NPR, which has been under attack after video footage from James O’Keefe showed a now former network executive saying that NPR would be just fine without federal funding, is going to run a surplus or “modest margin,” this year.
Daily Finance reports on the network’s financial turnaround: As a whole, NPR — as is common for a nonprofit — usually runs a deficit. According to audited financial statements, NPR’s revenue ran a $8.3 million deficit in the 2010 fiscal year, which ended Sept. 30. Revenues rose to $184.3 million from $148.7 million a year earlier, while expenses jumped to $192.5 last year from $166.6 million in 2009. But after cutting staff and scaling back benefits in 2008, NPR expects to make a “modest margin” this year, according to spokeswoman Dana Davis Rehm.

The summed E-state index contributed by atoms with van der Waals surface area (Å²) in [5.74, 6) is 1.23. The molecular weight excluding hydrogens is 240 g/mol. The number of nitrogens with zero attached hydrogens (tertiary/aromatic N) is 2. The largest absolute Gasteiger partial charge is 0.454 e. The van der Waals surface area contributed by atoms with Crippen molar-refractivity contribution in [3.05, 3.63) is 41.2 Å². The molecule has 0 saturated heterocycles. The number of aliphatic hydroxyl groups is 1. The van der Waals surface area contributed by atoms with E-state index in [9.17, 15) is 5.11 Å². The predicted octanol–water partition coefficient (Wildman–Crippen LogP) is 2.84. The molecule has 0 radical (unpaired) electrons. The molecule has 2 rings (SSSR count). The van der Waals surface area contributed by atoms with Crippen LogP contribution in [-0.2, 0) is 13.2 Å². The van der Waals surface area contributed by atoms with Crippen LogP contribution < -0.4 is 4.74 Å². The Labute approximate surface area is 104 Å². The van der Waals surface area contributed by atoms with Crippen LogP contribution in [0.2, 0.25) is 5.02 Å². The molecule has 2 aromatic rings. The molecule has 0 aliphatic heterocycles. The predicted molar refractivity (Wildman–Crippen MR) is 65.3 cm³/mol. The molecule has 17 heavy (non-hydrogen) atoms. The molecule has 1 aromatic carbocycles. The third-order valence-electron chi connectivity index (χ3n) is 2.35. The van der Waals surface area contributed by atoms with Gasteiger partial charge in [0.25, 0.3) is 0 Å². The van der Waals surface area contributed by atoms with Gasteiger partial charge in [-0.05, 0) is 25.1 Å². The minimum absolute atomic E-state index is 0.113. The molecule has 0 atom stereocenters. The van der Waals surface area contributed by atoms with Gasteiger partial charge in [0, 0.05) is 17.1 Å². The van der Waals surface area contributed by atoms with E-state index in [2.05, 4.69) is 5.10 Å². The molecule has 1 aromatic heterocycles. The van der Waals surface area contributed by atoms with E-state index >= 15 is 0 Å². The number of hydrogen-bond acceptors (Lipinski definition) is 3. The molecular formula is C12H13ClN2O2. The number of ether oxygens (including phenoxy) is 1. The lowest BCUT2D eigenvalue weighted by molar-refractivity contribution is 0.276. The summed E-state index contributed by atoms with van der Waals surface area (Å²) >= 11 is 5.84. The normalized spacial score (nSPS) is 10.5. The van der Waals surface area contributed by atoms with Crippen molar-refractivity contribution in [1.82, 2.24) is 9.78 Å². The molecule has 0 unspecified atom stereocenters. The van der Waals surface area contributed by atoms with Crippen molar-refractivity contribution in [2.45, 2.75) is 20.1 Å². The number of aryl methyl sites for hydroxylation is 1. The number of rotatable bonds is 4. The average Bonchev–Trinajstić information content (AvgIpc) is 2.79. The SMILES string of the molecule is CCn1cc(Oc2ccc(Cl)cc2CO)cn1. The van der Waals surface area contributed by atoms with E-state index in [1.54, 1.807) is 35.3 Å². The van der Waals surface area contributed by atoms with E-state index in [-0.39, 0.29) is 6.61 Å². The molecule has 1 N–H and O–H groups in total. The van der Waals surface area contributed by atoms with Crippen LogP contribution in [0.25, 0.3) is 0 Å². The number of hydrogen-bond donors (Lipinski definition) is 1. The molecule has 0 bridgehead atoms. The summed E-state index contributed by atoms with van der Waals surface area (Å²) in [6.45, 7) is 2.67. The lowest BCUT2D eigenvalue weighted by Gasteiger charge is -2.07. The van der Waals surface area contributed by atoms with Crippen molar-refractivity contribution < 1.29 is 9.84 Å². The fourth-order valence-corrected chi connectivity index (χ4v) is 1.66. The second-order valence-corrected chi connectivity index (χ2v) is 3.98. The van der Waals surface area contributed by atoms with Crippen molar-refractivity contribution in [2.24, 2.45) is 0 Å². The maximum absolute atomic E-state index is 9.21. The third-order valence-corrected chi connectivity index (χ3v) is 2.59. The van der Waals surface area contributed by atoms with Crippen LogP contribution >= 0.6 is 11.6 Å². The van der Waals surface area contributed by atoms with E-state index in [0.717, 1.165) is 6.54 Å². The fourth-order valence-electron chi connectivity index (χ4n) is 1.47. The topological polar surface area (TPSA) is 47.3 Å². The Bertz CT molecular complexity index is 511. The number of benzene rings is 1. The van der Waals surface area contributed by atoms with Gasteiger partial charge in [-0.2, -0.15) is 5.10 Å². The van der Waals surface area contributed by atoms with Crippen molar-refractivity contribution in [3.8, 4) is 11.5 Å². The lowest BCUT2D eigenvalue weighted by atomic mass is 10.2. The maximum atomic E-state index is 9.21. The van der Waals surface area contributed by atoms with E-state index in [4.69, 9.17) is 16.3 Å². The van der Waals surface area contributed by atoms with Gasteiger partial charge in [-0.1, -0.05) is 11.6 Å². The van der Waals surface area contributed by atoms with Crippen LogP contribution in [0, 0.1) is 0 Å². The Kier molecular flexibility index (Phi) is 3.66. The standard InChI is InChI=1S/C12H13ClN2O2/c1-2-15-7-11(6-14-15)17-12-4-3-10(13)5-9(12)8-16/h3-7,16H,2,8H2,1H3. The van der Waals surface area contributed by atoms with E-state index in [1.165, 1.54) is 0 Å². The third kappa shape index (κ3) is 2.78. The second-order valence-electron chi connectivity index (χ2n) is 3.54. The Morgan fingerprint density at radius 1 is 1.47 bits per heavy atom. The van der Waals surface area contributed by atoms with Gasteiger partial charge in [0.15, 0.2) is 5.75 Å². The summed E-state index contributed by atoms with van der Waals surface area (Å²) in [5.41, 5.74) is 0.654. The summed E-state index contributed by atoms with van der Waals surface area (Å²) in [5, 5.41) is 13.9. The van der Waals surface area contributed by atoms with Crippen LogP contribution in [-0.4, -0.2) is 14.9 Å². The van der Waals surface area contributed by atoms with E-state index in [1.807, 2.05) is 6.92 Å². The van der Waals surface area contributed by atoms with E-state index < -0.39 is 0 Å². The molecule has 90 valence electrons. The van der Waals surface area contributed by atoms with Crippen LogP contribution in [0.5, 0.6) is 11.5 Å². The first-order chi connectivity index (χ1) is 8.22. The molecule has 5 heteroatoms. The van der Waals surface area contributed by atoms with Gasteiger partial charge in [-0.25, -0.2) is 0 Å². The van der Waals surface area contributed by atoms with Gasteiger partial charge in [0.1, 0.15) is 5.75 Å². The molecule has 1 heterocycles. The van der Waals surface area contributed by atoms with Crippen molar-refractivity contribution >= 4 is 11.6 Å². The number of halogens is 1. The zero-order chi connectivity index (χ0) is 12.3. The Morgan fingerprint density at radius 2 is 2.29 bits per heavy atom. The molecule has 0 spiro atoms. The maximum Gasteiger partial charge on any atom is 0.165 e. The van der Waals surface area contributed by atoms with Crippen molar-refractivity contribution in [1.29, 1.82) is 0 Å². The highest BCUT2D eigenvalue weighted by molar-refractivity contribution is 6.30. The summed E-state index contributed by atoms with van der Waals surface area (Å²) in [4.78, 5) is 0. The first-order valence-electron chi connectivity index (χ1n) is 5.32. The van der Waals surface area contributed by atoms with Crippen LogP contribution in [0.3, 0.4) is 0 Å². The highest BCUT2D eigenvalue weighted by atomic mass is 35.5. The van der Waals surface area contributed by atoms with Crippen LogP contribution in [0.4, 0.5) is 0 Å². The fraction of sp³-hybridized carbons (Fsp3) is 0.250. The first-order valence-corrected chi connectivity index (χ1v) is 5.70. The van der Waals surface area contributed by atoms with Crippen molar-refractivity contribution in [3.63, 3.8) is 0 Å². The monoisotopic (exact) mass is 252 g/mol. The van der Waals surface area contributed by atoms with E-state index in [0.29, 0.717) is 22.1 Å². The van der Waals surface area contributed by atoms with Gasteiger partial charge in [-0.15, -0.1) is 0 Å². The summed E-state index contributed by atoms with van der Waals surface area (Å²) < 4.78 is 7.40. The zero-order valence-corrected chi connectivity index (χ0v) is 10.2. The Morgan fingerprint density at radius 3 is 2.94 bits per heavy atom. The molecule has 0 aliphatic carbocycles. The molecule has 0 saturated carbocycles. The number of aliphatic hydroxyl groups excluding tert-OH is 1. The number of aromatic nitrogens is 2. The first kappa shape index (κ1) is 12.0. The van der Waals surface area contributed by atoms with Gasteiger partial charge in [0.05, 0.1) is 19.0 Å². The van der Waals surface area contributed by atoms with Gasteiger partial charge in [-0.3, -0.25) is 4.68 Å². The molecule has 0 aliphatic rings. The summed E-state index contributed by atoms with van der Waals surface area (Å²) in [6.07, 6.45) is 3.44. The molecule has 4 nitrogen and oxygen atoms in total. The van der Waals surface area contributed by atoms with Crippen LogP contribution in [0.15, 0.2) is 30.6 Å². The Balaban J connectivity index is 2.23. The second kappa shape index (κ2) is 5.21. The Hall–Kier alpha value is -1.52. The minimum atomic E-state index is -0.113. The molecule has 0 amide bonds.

This would normally be good news, except that NPR is locked in a battle over future government funding, running a surplus shows good fiscal management but may also lend credence to the idea that they don’t need more taxpayer money.
One thing that may add even more to the ire of conservatives is the revelation of salaries being paid to the on air talent at NPR.
According to the 2008 IRS 990 reports obtained by Daily Finance, NPR hosts aren’t exactly suffering financially.
Read More at Canada Free Press by Don Irvine, Canada Free Press
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